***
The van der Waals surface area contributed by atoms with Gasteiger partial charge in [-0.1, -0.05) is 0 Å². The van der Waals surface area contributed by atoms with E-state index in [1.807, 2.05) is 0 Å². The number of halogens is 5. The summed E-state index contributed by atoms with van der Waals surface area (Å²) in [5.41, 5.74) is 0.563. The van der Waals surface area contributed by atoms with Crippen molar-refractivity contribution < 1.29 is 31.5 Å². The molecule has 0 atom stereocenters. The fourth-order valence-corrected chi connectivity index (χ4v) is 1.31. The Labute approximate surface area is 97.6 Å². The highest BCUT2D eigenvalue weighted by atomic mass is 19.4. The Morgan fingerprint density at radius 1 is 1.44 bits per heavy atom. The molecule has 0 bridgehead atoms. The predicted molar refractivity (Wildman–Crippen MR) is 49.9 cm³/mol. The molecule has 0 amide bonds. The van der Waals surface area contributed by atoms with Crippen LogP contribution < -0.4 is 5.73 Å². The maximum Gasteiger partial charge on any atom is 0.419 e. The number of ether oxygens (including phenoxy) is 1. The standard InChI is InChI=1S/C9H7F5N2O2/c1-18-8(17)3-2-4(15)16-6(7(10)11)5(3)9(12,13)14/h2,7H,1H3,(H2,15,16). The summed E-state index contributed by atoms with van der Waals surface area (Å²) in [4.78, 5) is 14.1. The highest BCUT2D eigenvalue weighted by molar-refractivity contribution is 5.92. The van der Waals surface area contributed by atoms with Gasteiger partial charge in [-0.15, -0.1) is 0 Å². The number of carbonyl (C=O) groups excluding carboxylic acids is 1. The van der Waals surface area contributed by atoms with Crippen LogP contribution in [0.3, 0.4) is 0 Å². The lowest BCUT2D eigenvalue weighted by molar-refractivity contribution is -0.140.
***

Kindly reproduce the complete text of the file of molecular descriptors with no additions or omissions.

The van der Waals surface area contributed by atoms with Gasteiger partial charge in [-0.1, -0.05) is 0 Å². The van der Waals surface area contributed by atoms with E-state index in [1.807, 2.05) is 0 Å². The number of halogens is 5. The summed E-state index contributed by atoms with van der Waals surface area (Å²) in [5.41, 5.74) is 0.563. The van der Waals surface area contributed by atoms with Crippen molar-refractivity contribution < 1.29 is 31.5 Å². The molecule has 0 atom stereocenters. The fourth-order valence-corrected chi connectivity index (χ4v) is 1.31. The Labute approximate surface area is 97.6 Å². The highest BCUT2D eigenvalue weighted by atomic mass is 19.4. The Morgan fingerprint density at radius 1 is 1.44 bits per heavy atom. The molecule has 0 bridgehead atoms. The predicted molar refractivity (Wildman–Crippen MR) is 49.9 cm³/mol. The molecule has 0 amide bonds. The van der Waals surface area contributed by atoms with Crippen LogP contribution < -0.4 is 5.73 Å². The maximum Gasteiger partial charge on any atom is 0.419 e. The number of ether oxygens (including phenoxy) is 1. The standard InChI is InChI=1S/C9H7F5N2O2/c1-18-8(17)3-2-4(15)16-6(7(10)11)5(3)9(12,13)14/h2,7H,1H3,(H2,15,16). The summed E-state index contributed by atoms with van der Waals surface area (Å²) in [4.78, 5) is 14.1. The highest BCUT2D eigenvalue weighted by molar-refractivity contribution is 5.92. The van der Waals surface area contributed by atoms with Gasteiger partial charge in [-0.15, -0.1) is 0 Å². The number of carbonyl (C=O) groups excluding carboxylic acids is 1. The van der Waals surface area contributed by atoms with Crippen LogP contribution in [0.3, 0.4) is 0 Å². The lowest BCUT2D eigenvalue weighted by molar-refractivity contribution is -0.140.